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Wild Florida

Myakka counts record bird species

Christmas bird count delivers encouraging news.

During the Myakka River Christmas Bird Count, staff and visitors covered 152 miles in 78 hours, with a resulting record of 125 bird species. (Miri Hardy)
During the Myakka River Christmas Bird Count, staff and visitors covered 152 miles in 78 hours, with a resulting record of 125 bird species. (Miri Hardy)
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Late in December, before dawn, 38 bird aficionados arrived at Myakka River State Park, one of Florida's oldest and largest state parks. Equipped with sharp eyes and ears, binoculars, and scopes, they counted birds — 19,903 to be exact — during the Myakka River Christmas Bird Count.

The Christmas Bird Count is a community science project organized by the National Audubon Society. Held annually, it contributes to a database that highlights conservation action required to protect birds and the habitats they need to survive. Like others, this count took place in a 15-mile-wide circle, within which all birds seen or heard were tallied — not only species but the number of individual birds, too.

But bird counts are not just about numbers. Tying a park record set in 2011, 125 bird species were spotted, including a first-time sighting of a whooping crane, one of the most endangered birds in North America. 

And crested caracaras, an especially meaningful species for Myakka, also showed up to be counted. An important, yet increasingly scarce, yearlong resident of our Florida dry prairies, caracaras are habitat specialists, largely dependent on the open, treeless habitats of the dry prairie landscape, a globally imperiled ecosystem, endemic to the state.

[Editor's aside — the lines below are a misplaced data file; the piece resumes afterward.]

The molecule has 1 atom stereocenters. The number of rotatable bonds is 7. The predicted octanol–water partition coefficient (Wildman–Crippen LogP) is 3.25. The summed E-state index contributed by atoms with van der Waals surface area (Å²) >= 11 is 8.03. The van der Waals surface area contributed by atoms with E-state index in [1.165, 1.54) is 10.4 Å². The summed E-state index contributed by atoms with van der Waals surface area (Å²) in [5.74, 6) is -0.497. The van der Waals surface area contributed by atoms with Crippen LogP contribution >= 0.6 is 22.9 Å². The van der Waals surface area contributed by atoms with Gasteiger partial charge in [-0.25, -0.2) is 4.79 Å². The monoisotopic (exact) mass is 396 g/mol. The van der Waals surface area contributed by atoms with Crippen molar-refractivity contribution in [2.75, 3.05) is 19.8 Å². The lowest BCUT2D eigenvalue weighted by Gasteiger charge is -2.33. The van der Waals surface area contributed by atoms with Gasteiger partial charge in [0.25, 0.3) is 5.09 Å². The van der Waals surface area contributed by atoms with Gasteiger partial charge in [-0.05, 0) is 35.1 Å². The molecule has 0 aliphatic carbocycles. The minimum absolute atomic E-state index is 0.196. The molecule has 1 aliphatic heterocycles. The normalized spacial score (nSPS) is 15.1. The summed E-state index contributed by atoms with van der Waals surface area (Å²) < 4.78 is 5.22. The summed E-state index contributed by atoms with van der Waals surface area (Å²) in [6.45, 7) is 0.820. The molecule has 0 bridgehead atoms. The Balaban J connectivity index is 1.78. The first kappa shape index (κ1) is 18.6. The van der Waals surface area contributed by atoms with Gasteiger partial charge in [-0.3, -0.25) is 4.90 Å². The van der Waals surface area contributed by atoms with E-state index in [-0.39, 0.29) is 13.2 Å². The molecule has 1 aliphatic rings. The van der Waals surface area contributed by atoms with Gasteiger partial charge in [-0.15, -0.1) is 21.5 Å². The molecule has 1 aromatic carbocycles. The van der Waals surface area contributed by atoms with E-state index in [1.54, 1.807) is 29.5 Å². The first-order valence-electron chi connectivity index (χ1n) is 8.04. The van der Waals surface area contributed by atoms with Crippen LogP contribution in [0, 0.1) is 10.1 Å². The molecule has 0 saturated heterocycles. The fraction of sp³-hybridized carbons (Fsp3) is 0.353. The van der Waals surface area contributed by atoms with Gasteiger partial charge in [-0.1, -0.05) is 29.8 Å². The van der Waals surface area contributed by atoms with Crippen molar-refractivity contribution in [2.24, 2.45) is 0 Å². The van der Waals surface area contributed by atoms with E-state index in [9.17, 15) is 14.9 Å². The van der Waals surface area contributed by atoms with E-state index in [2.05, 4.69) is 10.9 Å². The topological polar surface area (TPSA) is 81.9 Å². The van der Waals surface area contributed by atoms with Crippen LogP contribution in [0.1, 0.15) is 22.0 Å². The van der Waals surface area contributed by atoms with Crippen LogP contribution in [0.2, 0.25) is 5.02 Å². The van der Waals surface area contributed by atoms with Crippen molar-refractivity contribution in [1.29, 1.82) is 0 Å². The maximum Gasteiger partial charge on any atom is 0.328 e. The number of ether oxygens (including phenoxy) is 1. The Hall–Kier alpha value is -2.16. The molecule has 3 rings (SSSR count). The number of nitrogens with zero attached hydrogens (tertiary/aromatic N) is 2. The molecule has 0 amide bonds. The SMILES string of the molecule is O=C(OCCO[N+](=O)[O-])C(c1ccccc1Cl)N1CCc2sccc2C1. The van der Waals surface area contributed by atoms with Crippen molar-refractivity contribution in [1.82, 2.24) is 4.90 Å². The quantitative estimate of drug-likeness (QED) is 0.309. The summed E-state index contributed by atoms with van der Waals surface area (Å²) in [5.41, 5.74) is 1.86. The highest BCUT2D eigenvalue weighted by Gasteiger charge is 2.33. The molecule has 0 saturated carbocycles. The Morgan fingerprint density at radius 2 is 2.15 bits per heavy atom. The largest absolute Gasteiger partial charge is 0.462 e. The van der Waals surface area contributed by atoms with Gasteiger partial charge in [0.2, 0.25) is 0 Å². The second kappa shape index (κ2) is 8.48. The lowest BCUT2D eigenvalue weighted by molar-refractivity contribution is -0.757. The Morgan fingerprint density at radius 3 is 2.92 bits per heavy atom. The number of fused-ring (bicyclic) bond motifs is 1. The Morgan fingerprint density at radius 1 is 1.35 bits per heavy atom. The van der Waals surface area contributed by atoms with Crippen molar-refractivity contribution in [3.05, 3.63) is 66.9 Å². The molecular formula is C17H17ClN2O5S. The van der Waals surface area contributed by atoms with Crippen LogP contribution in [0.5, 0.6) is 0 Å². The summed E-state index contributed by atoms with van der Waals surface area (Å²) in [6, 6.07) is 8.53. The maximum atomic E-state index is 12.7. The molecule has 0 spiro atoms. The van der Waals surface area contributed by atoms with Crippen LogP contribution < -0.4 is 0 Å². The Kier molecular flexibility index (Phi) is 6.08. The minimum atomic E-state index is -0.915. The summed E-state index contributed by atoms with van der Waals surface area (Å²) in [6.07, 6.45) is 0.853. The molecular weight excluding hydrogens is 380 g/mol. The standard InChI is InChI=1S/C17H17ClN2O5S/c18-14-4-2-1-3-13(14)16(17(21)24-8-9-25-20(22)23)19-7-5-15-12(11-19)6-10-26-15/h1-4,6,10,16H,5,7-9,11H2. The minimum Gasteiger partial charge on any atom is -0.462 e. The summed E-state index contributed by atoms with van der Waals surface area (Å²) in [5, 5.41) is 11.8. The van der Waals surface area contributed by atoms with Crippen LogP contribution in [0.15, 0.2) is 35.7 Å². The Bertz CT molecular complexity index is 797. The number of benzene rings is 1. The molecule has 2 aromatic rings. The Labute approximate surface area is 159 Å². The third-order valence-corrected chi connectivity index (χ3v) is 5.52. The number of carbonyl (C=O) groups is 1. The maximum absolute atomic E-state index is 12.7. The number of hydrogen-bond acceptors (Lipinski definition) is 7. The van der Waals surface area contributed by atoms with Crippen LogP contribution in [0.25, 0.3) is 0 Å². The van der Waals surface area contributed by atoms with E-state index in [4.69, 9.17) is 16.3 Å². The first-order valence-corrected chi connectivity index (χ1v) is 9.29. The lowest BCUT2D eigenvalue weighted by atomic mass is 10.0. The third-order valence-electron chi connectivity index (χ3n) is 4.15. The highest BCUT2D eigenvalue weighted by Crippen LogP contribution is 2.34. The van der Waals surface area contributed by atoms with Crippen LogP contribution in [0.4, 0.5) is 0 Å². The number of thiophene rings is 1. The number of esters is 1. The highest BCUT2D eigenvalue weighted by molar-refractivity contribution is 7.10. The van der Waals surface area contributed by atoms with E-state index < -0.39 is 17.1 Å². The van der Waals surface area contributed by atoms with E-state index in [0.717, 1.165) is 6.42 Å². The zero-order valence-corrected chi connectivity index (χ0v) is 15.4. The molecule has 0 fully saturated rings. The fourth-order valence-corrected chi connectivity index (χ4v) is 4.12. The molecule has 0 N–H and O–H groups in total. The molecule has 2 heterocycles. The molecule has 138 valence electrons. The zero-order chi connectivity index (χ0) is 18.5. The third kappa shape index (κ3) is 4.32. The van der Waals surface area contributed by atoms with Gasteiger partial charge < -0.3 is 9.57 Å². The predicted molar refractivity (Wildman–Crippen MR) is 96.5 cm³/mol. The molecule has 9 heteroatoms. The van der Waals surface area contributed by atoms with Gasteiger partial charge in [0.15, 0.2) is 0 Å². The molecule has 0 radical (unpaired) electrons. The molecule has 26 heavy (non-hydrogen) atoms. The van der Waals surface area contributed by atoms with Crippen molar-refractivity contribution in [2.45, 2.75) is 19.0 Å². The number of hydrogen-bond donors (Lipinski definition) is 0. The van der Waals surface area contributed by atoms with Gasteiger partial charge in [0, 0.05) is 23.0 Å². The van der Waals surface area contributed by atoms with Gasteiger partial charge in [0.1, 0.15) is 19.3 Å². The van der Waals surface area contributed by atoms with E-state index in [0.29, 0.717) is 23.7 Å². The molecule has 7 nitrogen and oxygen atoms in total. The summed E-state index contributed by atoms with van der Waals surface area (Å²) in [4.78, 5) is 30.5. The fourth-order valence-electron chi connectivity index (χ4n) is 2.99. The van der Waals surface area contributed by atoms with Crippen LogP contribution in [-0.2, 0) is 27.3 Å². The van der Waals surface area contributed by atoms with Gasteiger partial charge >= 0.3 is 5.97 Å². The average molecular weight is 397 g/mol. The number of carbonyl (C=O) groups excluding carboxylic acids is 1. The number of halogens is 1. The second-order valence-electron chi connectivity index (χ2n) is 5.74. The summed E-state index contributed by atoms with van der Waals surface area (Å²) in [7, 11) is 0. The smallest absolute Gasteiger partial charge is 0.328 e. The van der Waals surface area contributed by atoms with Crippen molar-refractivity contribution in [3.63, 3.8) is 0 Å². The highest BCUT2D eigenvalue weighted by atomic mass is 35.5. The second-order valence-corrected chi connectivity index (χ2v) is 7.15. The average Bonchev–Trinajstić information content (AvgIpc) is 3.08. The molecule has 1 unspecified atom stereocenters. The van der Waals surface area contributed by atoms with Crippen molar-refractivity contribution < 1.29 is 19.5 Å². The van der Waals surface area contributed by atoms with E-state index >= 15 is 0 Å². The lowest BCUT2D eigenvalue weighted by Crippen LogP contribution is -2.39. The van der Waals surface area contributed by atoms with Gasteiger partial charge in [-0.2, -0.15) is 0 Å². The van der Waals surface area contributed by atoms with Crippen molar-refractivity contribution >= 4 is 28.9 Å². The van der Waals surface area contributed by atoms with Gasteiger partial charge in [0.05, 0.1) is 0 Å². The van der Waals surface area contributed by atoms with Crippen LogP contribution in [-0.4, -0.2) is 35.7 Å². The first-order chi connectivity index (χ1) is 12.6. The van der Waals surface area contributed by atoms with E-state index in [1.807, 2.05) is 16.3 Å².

Myakka’s prairies were species-rich prior to the 46 years of fire exclusion, which began in the mid-1930s. To mitigate the damage done due to fire exclusion, a focus of Myakka River State Park's staff is the restoration and maintenance of the park’s nearly 15,000 acres of Florida dry prairie, with prescribed fire being an important tool in this process. During the years of fire exclusion, caracaras were not observed residing in the park. But thanks in part to the reintroduction of fire starting in the 1970s, they have returned to the park’s dry prairies.

In fact, crested caracara observations in and around the park have greatly increased over the past 13 years. And, as you can imagine, it was an absolute delight to be able to include five of them in our count, when they were spotted, fittingly, foraging in the ashes of a recent prescribed fire.

Friends of Myakka River exists to support Myakka River State Park and the Wild and Scenic Myakka River. Together, we're protecting and sharing Myakka's Magic, to the benefit of future generations and our own.



Miri Hardy

Miri Hardy is the first executive director of Friends of Myakka River, a nonprofit that supports Myakka River State Park. She’s been a Sarasota resident since 2014 and holds a doctorate in social psychology from Washington University in St. Louis. Miri is happiest exploring wild Florida, often on her bike, and capturing its beauty with her camera.

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